Mississippi River could see near-record low levels due to ongoing drought

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ST. LOUIS – With the lack of recent, beneficial rainfall, drought conditions continue across east Missouri and south-central Illinois. It’s had a large effect on the Mississippi River, which could be headed for a near-record low water level.

The current standing for the Mississippi River lies about a foot and a-half below normal value. That level is forecast to reach -5.2 feet by mid-December, which would be the sixth-lowest river level in recorded history.

With rain in the forecast by the end of the workweek, the bulk of the incoming rain this weekend will primarily be centered to the south of St. Louis, which will not effectively help in improving water levels for the Mississippi.

Mark Fuchs, a senior service hydrologist at the National Weather Service, says in order for improved conditions, rainfall needs to start in the northern basin of the Mississippi River to flow south and relieve southern branches in need of more water.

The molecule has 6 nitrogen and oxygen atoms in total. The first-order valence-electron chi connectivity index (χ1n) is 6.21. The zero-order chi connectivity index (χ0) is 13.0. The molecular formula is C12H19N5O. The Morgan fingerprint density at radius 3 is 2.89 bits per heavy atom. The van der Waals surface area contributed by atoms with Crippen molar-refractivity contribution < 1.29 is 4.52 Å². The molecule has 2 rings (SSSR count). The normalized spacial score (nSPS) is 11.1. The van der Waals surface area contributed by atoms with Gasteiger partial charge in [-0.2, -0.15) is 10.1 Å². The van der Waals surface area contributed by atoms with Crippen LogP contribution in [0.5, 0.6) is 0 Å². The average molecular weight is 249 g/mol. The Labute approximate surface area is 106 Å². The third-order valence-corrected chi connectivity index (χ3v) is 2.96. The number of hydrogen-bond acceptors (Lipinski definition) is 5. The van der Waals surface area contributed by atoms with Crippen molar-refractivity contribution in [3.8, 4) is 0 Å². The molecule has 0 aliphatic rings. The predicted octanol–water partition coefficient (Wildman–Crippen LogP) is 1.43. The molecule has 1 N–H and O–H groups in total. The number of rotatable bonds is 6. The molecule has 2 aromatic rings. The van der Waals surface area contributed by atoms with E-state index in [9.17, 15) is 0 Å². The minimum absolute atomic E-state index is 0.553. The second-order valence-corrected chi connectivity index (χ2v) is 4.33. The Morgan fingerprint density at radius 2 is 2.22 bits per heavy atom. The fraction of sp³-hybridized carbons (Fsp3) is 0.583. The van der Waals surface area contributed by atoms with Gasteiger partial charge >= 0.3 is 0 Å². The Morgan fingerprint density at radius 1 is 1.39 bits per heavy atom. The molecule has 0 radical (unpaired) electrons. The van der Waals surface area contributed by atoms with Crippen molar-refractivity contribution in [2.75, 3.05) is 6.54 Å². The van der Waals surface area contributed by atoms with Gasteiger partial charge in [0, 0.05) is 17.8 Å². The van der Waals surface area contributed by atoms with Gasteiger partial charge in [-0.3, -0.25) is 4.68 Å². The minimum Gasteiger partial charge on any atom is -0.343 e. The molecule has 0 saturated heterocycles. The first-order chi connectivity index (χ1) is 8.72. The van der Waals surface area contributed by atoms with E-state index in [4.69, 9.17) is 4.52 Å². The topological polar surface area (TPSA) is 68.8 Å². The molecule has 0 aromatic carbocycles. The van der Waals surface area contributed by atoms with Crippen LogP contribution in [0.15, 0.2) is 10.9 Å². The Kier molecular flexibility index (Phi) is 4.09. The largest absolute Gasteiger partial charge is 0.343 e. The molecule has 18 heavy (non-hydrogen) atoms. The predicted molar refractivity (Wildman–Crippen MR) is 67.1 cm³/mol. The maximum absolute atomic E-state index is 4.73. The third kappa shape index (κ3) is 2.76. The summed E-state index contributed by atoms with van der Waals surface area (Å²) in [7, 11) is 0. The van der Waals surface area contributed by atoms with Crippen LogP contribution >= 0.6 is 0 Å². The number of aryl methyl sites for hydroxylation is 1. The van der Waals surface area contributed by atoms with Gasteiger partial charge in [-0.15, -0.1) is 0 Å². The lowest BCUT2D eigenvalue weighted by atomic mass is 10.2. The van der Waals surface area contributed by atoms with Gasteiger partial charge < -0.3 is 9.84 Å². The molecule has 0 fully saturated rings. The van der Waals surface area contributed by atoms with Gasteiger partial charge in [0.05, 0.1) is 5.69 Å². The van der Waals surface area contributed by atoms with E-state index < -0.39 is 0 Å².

The United States Coast Guard is working with the United States Army Corps of Engineers to conduct dredging operations along the Mississippi River in St. Louis to continue open-channel waterways for barge transportation.

The Coast Guard’s role is to primarily issue warnings and broadcasts to stop or redirect river traffic if channels see a blockage. But the concern about low river levels has prompted weekly meetings between both industries in efforts to take proactive steps to combat this issue.

The Drought Assessment Committee, made up of state and federal agencies like the National Weather Service, will meet in mid-December in Jefferson City to further discuss drought concerns impacting river levels. As of now, the Coast Guard says the river’s traffic along the region’s major waterways is okay, but they’re keeping a close eye on it.


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